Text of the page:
“With banana and raisins for you, Skye; just banana for you, Gabe,” I said, mostly for my own benefit as opposed to theirs. I’d committed to memory that Gabriel was, under no circumstances, ever to be given raisins again. I’d learned my lesson the first time, after Naomi and I were finding squashed raisins all over the apartment for weeks! He must have picked them out and slipped them into his pocket before liberally discarding them.
“Water, Mommy,” he demanded. Skye promptly followed suit.
“What do you say?”
“Please,” they chirped excitedly. They didn’t have to think about it — Naomi had drilled that into them at an early age, and they only ever seemed to leave it off with me. They’d decided quite early on which parent would let them get away with murder: me, naturally. I was the biggest, most unapologetic pushover when it came to my kids. More than once Naomi had had to reprimand me for it. But she got it. She knew all about my past, knew why it was almost impossible for me to say no to my kids.
I whipped together some oatmeal, set their bowls in front of them, kissed them on their foreheads, then slipped away to hurriedly get dressed before they noticed I was gone.
There was a missed call and voice message from Naomi. I played it while I picked out my outfit for the day.
“Hi honey, sorry I left without waking you. I know you hate that,” she started. I smiled to myself. I did hate that, waking up to find the bed empty and my wife gone. I never said as much, though I was sure she knew, but a stupid part of me feared she would never come back. It was incredibly foolish to think that way, considering how much she loved her family, and how happy we made her, but fear is sometimes irrational like that. There was also this darkness hanging over me, insisting that the happiness I had would be short-lived. Most days I ignored it, but every now and then it crept back into my subconscious, frightening me.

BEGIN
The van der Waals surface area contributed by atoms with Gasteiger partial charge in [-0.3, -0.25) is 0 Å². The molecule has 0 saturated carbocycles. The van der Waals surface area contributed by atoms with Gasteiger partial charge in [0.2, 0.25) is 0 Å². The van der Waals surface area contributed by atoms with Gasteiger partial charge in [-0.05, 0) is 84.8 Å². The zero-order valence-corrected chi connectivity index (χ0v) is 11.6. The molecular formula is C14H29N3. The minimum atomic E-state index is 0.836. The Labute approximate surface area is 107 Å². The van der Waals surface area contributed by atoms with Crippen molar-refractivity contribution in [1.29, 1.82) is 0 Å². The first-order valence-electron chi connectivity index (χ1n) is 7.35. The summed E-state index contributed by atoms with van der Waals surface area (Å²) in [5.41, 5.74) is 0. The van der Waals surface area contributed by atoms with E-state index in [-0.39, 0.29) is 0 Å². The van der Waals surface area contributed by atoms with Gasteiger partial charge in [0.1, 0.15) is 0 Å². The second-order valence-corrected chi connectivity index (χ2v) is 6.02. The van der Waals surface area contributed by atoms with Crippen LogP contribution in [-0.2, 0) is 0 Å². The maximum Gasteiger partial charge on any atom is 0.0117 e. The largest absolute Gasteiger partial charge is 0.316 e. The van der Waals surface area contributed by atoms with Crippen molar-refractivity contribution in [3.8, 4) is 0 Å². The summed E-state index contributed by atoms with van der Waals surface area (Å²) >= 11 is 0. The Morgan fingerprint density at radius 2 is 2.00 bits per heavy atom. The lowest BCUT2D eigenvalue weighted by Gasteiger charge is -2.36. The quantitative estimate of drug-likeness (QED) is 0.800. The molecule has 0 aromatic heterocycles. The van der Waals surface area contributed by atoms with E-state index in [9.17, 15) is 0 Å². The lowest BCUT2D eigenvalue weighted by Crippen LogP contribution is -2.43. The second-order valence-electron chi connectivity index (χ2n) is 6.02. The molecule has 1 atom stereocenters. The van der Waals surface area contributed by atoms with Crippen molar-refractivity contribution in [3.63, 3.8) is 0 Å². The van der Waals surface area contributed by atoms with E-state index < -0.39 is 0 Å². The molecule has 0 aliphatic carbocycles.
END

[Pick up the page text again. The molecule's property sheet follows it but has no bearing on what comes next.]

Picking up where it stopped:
“…we’re nine hours behind them, hence the 5AM conference call,” she went on. “It won’t be a regular thing, I promise. Not this early, and not once we’ve got everything in place.”
She’d recently won a ginormous international account from a Dutch company called Neder Eats, and had been working her ass off for the obstinate, extremely fastidious CEO. In fact, we’d both been working hard on it. Every now and then, depending on the project, she brought me on as a consultant, for which I was paid handsomely by my old company. Same duties as before, except I only worked a couple of hours a day, and from home. It meant I got to work with my wife and earn my own money again. Not to mention it kept the creative juices flowing. Although I had no plans to return to work for good, I did like the idea of doing light work whenever I had the time. It was the perfect setup.